Naively, I thought Alaska’s “Haul Road” would be smooth.  For some reason, I’d pictured the 414-mile route that runs north, from near Fairbanks, to Deadhorse, near Prudhoe Bay, to be a picture of modern asphalt-laying engineering, and that, during our 350-mile drive to Toolik Field Station, I would be able to catch up on some of the sleep I’d been missing after two nights in a University of Fairbanks dorm room (think college students on summer break in a place where the sun barely sets).  After all, this is the road that tracks the Trans-Alaska Pipeline, connecting the largest oil field in North America (which happens to be operated by BP) to the rest of the continent.

As it turns out, I was heartbreakingly wrong.  Roughly a quarter of the road, which is officially called the Dalton Highway, is paved.  And the paved parts are actually the worst. Between the frost heaves caused by the alternate freezing and thawing of the ground, and those Ice Road Trucker tires chewing up the road, driving the Haul Road is more like an amusement park ride, at least from the back seat of a 15-person van.  Suffice it to say that I did not catch up on any sleep during the ride, which turned out to be a good thing, because the second half of this ride was through some of the most beautiful country I have ever seen.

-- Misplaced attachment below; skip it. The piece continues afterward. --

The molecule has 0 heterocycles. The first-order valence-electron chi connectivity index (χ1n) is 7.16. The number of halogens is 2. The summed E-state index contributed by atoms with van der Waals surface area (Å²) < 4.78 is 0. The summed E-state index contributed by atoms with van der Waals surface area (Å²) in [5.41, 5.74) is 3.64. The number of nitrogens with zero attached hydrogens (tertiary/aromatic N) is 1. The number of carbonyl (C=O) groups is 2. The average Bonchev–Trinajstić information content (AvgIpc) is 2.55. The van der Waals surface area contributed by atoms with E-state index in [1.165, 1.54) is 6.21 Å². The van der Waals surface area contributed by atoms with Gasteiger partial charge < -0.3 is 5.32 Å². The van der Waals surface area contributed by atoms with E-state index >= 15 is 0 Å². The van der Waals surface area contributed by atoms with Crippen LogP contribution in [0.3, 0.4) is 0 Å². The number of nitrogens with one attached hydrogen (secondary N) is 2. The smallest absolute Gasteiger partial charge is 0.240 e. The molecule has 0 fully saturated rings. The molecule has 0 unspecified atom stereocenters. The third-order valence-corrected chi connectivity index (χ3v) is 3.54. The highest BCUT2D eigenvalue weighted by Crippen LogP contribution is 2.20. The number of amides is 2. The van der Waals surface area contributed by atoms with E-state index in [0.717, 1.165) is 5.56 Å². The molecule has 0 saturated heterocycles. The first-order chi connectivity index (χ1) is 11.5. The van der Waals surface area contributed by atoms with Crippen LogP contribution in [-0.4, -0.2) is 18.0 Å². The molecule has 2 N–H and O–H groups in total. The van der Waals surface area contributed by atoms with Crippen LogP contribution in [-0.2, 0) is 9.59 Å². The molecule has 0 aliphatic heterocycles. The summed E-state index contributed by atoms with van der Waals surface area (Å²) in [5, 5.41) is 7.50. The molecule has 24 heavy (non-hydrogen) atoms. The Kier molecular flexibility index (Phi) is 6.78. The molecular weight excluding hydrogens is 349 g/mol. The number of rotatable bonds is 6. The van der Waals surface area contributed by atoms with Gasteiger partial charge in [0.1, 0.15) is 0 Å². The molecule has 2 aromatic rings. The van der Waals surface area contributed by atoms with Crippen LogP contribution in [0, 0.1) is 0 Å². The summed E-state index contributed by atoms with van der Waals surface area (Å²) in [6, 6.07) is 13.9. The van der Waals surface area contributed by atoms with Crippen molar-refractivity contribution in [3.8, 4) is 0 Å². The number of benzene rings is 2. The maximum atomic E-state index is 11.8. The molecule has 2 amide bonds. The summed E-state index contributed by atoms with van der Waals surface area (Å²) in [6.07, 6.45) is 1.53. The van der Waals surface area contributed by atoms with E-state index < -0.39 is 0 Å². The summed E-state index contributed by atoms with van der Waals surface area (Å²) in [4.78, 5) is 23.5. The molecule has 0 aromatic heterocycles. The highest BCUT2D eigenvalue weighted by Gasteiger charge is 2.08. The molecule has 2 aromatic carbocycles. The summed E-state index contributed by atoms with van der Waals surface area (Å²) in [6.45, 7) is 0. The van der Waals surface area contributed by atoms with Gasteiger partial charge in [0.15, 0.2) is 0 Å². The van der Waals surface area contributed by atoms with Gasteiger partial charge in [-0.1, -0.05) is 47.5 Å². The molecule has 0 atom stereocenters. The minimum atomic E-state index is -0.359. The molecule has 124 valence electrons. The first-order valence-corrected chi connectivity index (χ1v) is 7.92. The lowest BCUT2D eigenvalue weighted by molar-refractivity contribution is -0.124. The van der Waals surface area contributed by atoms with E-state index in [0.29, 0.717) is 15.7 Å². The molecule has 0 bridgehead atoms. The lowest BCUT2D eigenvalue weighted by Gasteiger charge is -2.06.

View from just below Atigun Pass (4643 ft) in the Brooks Range (photo: Gretchen Weber)

View from just below Atigun Pass (4643 ft) in the Brooks Range (Photo: Gretchen Weber)

About 70 miles north of Coldfoot, one of the three “towns” along the road, and 120 miles north of the Arctic Circle, we passed a sign marking the “Farthest North Spruce Tree.”  It actually wasn’t the farthest north spruce tree we saw, and also, it was dead, but right around there was where we crossed the treeline, leaving behind the white and black spruces stunted from extreme temperatures, and crossed into the tundra.

Back in Fairbanks, over breakfast (reindeer sausage), a biologist named Andi Lloyd had talked about her research on the treeline in Alaska.  There’s a lot of evidence showing that climate in the Arctic is changing faster than any place on Earth.  Here, mean winter temperatures have climbed between six and eight degrees F since 1960, and in summer, between two and three, said Lloyd.  This change is affecting how the boreal forest is expanding, she said, and causing the treeline to move north. In some places, such as the Seward Peninsula, Lloyd says it has moved ten kilometers (six miles) in the last century. “The Arctic is changing faster than we can study it,” said Lloyd.